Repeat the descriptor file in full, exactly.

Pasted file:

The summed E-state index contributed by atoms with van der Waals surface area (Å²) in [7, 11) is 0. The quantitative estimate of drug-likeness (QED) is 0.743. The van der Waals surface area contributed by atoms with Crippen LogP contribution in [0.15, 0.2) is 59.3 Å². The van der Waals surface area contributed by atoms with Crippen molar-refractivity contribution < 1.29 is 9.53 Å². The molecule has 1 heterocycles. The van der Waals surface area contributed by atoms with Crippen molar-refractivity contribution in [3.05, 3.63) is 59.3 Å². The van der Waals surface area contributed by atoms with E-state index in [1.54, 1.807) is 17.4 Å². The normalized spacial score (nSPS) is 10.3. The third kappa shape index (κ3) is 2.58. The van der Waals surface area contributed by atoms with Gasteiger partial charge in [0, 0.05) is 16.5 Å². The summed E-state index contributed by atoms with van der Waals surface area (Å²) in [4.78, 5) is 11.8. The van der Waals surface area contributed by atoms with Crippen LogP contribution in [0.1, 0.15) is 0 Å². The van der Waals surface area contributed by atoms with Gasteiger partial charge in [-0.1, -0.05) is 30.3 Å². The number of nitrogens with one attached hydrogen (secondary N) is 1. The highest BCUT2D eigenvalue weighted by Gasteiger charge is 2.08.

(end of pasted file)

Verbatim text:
The summed E-state index contributed by atoms with van der Waals surface area (Å²) in [7, 11) is 0. The quantitative estimate of drug-likeness (QED) is 0.743. The van der Waals surface area contributed by atoms with Crippen LogP contribution in [0.15, 0.2) is 59.3 Å². The van der Waals surface area contributed by atoms with Crippen molar-refractivity contribution < 1.29 is 9.53 Å². The molecule has 1 heterocycles. The van der Waals surface area contributed by atoms with Crippen molar-refractivity contribution in [3.05, 3.63) is 59.3 Å². The van der Waals surface area contributed by atoms with E-state index in [1.54, 1.807) is 17.4 Å². The normalized spacial score (nSPS) is 10.3. The third kappa shape index (κ3) is 2.58. The van der Waals surface area contributed by atoms with Gasteiger partial charge in [0, 0.05) is 16.5 Å². The summed E-state index contributed by atoms with van der Waals surface area (Å²) in [4.78, 5) is 11.8. The van der Waals surface area contributed by atoms with Crippen LogP contribution in [0.1, 0.15) is 0 Å². The van der Waals surface area contributed by atoms with Gasteiger partial charge in [-0.1, -0.05) is 30.3 Å². The number of nitrogens with one attached hydrogen (secondary N) is 1. The highest BCUT2D eigenvalue weighted by Gasteiger charge is 2.08.